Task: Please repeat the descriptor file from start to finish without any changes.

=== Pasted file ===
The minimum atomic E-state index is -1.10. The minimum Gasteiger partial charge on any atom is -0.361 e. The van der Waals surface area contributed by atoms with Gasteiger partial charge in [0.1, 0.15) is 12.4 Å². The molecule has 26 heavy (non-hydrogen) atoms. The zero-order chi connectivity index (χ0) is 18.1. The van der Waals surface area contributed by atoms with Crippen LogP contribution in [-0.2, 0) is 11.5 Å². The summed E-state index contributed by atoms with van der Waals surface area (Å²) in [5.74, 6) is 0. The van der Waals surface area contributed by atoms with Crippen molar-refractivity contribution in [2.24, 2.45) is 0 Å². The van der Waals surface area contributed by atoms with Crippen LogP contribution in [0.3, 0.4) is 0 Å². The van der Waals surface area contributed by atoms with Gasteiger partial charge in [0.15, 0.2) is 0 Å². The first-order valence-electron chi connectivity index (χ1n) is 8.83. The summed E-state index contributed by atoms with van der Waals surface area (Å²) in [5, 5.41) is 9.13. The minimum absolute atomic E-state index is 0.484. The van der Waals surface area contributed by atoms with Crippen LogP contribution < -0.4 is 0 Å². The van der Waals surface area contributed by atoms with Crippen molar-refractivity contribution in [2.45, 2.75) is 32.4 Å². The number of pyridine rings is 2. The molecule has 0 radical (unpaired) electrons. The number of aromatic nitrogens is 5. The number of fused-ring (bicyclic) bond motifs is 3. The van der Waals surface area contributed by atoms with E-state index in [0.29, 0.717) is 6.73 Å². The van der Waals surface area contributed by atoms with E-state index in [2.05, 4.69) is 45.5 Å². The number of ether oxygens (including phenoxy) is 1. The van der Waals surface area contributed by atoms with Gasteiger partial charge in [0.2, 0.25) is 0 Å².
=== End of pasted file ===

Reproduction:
The minimum atomic E-state index is -1.10. The minimum Gasteiger partial charge on any atom is -0.361 e. The van der Waals surface area contributed by atoms with Gasteiger partial charge in [0.1, 0.15) is 12.4 Å². The molecule has 26 heavy (non-hydrogen) atoms. The zero-order chi connectivity index (χ0) is 18.1. The van der Waals surface area contributed by atoms with Crippen LogP contribution in [-0.2, 0) is 11.5 Å². The summed E-state index contributed by atoms with van der Waals surface area (Å²) in [5.74, 6) is 0. The van der Waals surface area contributed by atoms with Crippen molar-refractivity contribution in [2.24, 2.45) is 0 Å². The van der Waals surface area contributed by atoms with Crippen LogP contribution in [0.3, 0.4) is 0 Å². The van der Waals surface area contributed by atoms with Gasteiger partial charge in [0.15, 0.2) is 0 Å². The first-order valence-electron chi connectivity index (χ1n) is 8.83. The summed E-state index contributed by atoms with van der Waals surface area (Å²) in [5, 5.41) is 9.13. The minimum absolute atomic E-state index is 0.484. The van der Waals surface area contributed by atoms with Crippen LogP contribution < -0.4 is 0 Å². The van der Waals surface area contributed by atoms with Crippen molar-refractivity contribution in [2.45, 2.75) is 32.4 Å². The number of pyridine rings is 2. The molecule has 0 radical (unpaired) electrons. The number of aromatic nitrogens is 5. The number of fused-ring (bicyclic) bond motifs is 3. The van der Waals surface area contributed by atoms with E-state index in [0.29, 0.717) is 6.73 Å². The van der Waals surface area contributed by atoms with E-state index in [2.05, 4.69) is 45.5 Å². The number of ether oxygens (including phenoxy) is 1. The van der Waals surface area contributed by atoms with Gasteiger partial charge in [0.2, 0.25) is 0 Å².